The Ethernet Shield library does not come with DNS support out of the box meaning we can not simply access the website we need by its simple URL (like http://arduino.cc). No, sadly, we need to have access the site through an IP address. For instance, bildr’s IP address is 174.123.231.247 and you can actually access bildr like so http://174.123.231.247/~bildr/ – Not every web-server allows you to do this, but when you can it is typically IPADDRESS/~ACCOUNT_USERNAME – So you can see the PHP file I created for you here http://174.123.231.247/~bildr/examples/ethernet/

Code

Without an extra library, the ethernet code does not support DHCP and therefore requires that we hardcode the IP Address, gateway address, and subnet mask for your network. This isn’t really that hard, it is more of a pain when especially if you want to plug it into a different network as the same settings may not work.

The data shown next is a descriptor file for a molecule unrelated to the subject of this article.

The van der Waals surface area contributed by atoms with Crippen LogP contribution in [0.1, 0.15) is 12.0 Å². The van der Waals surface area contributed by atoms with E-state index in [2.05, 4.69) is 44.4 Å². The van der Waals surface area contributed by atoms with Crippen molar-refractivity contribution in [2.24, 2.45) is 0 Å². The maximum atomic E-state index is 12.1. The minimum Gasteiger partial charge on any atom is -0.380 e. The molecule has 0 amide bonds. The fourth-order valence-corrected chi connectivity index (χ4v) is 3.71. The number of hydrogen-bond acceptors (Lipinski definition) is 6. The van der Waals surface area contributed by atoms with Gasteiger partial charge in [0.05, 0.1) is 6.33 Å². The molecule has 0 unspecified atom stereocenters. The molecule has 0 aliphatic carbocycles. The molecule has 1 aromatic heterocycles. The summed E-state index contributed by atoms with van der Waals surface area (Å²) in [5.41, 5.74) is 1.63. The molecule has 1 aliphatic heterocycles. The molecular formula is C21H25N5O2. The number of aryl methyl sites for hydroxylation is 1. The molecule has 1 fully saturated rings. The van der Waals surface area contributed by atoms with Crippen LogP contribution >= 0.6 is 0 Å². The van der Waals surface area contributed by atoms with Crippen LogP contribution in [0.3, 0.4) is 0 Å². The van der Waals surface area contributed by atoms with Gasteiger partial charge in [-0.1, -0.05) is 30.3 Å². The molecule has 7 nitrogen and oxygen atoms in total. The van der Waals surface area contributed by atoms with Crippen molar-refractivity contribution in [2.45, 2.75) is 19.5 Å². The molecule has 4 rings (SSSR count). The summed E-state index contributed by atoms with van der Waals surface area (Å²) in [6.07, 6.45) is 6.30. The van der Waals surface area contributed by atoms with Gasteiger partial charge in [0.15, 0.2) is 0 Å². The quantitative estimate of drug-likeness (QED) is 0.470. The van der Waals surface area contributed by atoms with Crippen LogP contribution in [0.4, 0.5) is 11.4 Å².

If you are familiar with your network and how to do this, awesome, just make sure you change the setting at the top of the code to fit your network. If you are not familiar with it, we can help you in the forum, and have posted some general help in there as well.

As of Arduino 1.0, DHCP is supported, so this should be able to just plug into most networks and start working.

NOW 1.0 COMPATIBLE

//ARDUINO 1.0+ ONLY
//ARDUINO 1.0+ ONLY
#include <Ethernet.h>
#include <SPI.h>

////////////////////////////////////////////////////////////////////////
//CONFIGURE
////////////////////////////////////////////////////////////////////////
byte server[] = { 174,123,231,247 }; //ip Address of the server you will connect to

//The location to go to on the server
//make sure to keep HTTP/1.0 at the end, this is telling it what type of file it is
String location = "/~bildr/examples/ethernet/ HTTP/1.0";


// if need to change the MAC address (Very Rare)
byte mac[] = { 0xDE, 0xAD, 0xBE, 0xEF, 0xFE, 0xED };
////////////////////////////////////////////////////////////////////////

EthernetClient client;

char inString[32]; // string for incoming serial data
int stringPos = 0; // string index counter
boolean startRead = false; // is reading?

void setup(){
  Ethernet.begin(mac);
  Serial.begin(9600);
}

void loop(){
  String pageValue = connectAndRead(); //connect to the server and read the output